After years of consideration, Bhanu Chopra took the plunge and bought both a Rolex Oyster Perpetual 39 mm and a Submariner Reference 114060. And less than 24 hours after finally taking ownership of them, Rolex discontinued both watches! Here he shares the story of how it all went down. Spoiler alert: he couldn’t be happier!
Sometimes perpetual calendars are too complicated but a simple calendar just doesn’t cut it anymore because nearly half the months have less than 31 days, making it five adjustments a year too many for some. But don’t fret, there is a middle ground between the most basic calendar watches and complex perpetual calendars: the annual calendar automatically adjusts for each month with 30 or 31 days, meaning just one adjustment per year for the owner in February. Here’s a brief history of the complication.
Given GaryG’s musings on these pages about the relative roles of rarity and complication in driving the value of a watch, he thinks it appropriate to dedicate this “Behind the Lens” entry to a piece that is both complicated and limited in production: Patek Philippe’s Reference 5950A. What’s so special about this watch? Well, first of all it’s a split-seconds chronograph. What else?
Out of all the “traditional” styles of hairsprings, the helical hairspring is Joshua Munchow’s favorite because it adds three-dimensionality to the watch. These oscillators are so rarely seen that if you are only aware of five watches with helical hairsprings you already know a significant portion of the modern watches using them. Here are Joshua’s favorite five.
While GaryG thinks it’s all the more impressive that designers continue to delight us with new looks, many watches are often very similar. And trying to describe the slippery slope from vague resemblance to outright theft is not a simple task. So he begins down at the lower end of the grade with so-called homage watches and moves up the GaryG Styling Statute of Limitations from there.
When collectors gather anywhere and talk about their collections, recent purchases, and executed or potential sales, there’s a term that comes up more often than not: “getting hurt.” Here GaryG provides a masterclass in how not to get hurt in the world of watch collecting.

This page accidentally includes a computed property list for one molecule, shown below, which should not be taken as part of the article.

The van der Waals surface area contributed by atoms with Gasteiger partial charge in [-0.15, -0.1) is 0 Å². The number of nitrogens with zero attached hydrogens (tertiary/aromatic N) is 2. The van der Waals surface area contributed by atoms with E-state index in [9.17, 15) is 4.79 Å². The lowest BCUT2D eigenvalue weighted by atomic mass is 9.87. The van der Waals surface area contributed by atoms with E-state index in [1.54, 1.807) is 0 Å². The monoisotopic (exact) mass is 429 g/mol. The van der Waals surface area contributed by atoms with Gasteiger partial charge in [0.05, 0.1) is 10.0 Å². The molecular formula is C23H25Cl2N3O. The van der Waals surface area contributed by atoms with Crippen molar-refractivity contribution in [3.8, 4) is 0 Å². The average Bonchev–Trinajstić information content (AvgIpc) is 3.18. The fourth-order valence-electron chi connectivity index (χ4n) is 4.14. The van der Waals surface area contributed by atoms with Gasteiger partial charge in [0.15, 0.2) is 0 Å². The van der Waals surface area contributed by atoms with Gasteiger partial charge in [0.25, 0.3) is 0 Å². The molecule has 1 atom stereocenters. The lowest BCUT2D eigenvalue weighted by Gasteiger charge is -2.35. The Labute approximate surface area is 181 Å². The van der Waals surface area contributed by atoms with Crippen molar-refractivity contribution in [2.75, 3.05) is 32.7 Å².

Those of you who share the collecting bug see where GaryG is going: the start of a journey of learning about Native American arts and the artists behind them while amassing a set of treasured items that now stretches well beyond what he would have predicted. And he ups the fun by matching up rings, buckles, cufflinks, and bolos with watches.
It’s still all about the people! Nothing makes GaryG happier than getting together and talking watches. At the F.P. Journe New York Boutique anniversary dinner late 2019, he had the pleasure of chatting with entrepreneur, television personality, and enthusiast watch collector Kevin O’Leary. In this post, he comes back to him with specific questions . . . and gets the answers!
There aren’t that many rules that GaryG applies to watch collecting, but one rule that he has found critically important is that it’s crucial to handle a watch before buying it. This story however is about how Gary completely violated that rule and nonetheless came away happy with a watch that few people would have guessed he would buy: the recently launched Oyster Perpetual 41 from Rolex with a bright turquoise blue dial.
Over the twenty-odd years that GaryG has been buying “serious” watches, he has purchased more pieces bearing the Jaeger-LeCoultre brand name than any other, by far. Within the Jaeger-LeCoultre pantheon, one watch sub-group stands out for him: the Reverso. Between his wife and he, they’ve bought a total of seven Reverso models. Given that, why add another? In this instance, the Reverso Tribute to 1931?